Saturday, February 24, 2007

Justice in the countryside

Justice is dispensed quite differently in the countryside.
I appeared in a municipal trial court in one remote town in Cebu.
I immediately found the stark differences between law practice in the municipalities and the metropolis.
Contrary to popular perception, justice is dispensed speedier in the countryside courts.
The reason is that disputes sometimes are resolved right there and then.
For instance, there was a case of slander between two women.
The accused sought forgiveness beofre the judge.
The complainant was asked whether she accepted the apology.
When the complainant accepted, she desisted from pursuing the case, and that's the end of it.
The judge was immeidately able to dispose of one case. No lawyers involved.
There are very very few lawyers in the towns.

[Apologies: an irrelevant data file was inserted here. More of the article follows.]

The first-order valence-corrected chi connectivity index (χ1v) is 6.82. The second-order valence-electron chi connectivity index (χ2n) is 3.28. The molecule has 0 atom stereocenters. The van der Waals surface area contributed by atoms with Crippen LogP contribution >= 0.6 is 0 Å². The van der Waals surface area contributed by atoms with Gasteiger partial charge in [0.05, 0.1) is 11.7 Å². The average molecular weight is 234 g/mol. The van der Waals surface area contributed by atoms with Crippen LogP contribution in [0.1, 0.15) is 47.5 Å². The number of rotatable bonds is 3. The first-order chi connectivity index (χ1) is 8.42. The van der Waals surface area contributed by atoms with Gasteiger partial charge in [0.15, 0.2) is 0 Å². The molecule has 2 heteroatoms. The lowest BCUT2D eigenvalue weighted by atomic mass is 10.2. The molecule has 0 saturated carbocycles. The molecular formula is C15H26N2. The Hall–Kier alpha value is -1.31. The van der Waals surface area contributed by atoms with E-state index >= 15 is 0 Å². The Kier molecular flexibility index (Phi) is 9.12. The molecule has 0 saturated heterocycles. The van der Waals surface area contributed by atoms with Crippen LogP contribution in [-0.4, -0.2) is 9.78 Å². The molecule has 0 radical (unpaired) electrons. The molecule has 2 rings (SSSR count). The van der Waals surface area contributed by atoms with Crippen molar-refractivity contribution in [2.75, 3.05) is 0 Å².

In the town court where I appeared, the police officer acted as the public prosecutor or fiscal.
He is a better court room practitioner than many lawyers who tremble when inside a courtroom.
If this is the prevailing situation in many rural areas, I think there ought to be more trainings on public prosecution for policemen, because they are doing more than just police work.
They are acting as prosecutors of felonies---at least less grave felonies..
In that far away town, obviously there was no public prosecutor assigned.
I am very appreciative of my court appearances in the municipal courts.
It has been a good reality check.
What happens in the metropolitan courts is not necessarily reflective of the situation in other places, specially in remote areas.

Everytime I appear, the policeman-prosecutor would sit beside me and inquire little things about court procedures.

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